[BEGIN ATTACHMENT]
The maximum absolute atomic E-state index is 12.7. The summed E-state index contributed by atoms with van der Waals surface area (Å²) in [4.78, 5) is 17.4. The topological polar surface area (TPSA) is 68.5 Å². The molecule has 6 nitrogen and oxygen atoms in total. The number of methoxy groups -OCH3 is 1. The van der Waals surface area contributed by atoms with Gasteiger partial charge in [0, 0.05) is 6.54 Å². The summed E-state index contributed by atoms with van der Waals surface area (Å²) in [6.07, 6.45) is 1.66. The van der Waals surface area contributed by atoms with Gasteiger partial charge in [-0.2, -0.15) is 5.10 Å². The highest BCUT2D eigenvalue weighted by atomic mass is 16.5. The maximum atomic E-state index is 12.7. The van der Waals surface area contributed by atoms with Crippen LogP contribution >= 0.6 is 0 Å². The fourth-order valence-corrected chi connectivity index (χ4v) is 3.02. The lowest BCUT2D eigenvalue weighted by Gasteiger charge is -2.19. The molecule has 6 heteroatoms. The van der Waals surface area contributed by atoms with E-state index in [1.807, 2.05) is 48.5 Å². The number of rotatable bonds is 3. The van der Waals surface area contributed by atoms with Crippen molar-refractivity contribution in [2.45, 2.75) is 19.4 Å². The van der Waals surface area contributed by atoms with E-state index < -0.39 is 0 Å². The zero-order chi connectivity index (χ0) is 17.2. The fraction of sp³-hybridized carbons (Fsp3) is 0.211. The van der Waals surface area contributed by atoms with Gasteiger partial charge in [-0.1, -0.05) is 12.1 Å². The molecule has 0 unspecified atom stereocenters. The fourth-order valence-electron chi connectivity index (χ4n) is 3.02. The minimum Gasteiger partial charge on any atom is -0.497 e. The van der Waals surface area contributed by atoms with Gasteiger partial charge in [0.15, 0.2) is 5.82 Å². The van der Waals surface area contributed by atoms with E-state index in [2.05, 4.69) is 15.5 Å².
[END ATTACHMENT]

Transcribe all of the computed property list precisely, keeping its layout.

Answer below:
The maximum absolute atomic E-state index is 12.7. The summed E-state index contributed by atoms with van der Waals surface area (Å²) in [4.78, 5) is 17.4. The topological polar surface area (TPSA) is 68.5 Å². The molecule has 6 nitrogen and oxygen atoms in total. The number of methoxy groups -OCH3 is 1. The van der Waals surface area contributed by atoms with Gasteiger partial charge in [0, 0.05) is 6.54 Å². The summed E-state index contributed by atoms with van der Waals surface area (Å²) in [6.07, 6.45) is 1.66. The van der Waals surface area contributed by atoms with Gasteiger partial charge in [-0.2, -0.15) is 5.10 Å². The highest BCUT2D eigenvalue weighted by atomic mass is 16.5. The maximum atomic E-state index is 12.7. The van der Waals surface area contributed by atoms with Crippen LogP contribution >= 0.6 is 0 Å². The fourth-order valence-corrected chi connectivity index (χ4v) is 3.02. The lowest BCUT2D eigenvalue weighted by Gasteiger charge is -2.19. The molecule has 6 heteroatoms. The van der Waals surface area contributed by atoms with E-state index in [1.807, 2.05) is 48.5 Å². The number of rotatable bonds is 3. The van der Waals surface area contributed by atoms with Crippen molar-refractivity contribution in [2.45, 2.75) is 19.4 Å². The van der Waals surface area contributed by atoms with E-state index < -0.39 is 0 Å². The zero-order chi connectivity index (χ0) is 17.2. The fraction of sp³-hybridized carbons (Fsp3) is 0.211. The van der Waals surface area contributed by atoms with Gasteiger partial charge in [-0.1, -0.05) is 12.1 Å². The molecule has 0 unspecified atom stereocenters. The fourth-order valence-electron chi connectivity index (χ4n) is 3.02. The minimum Gasteiger partial charge on any atom is -0.497 e. The van der Waals surface area contributed by atoms with Gasteiger partial charge in [0.15, 0.2) is 5.82 Å². The van der Waals surface area contributed by atoms with E-state index in [2.05, 4.69) is 15.5 Å².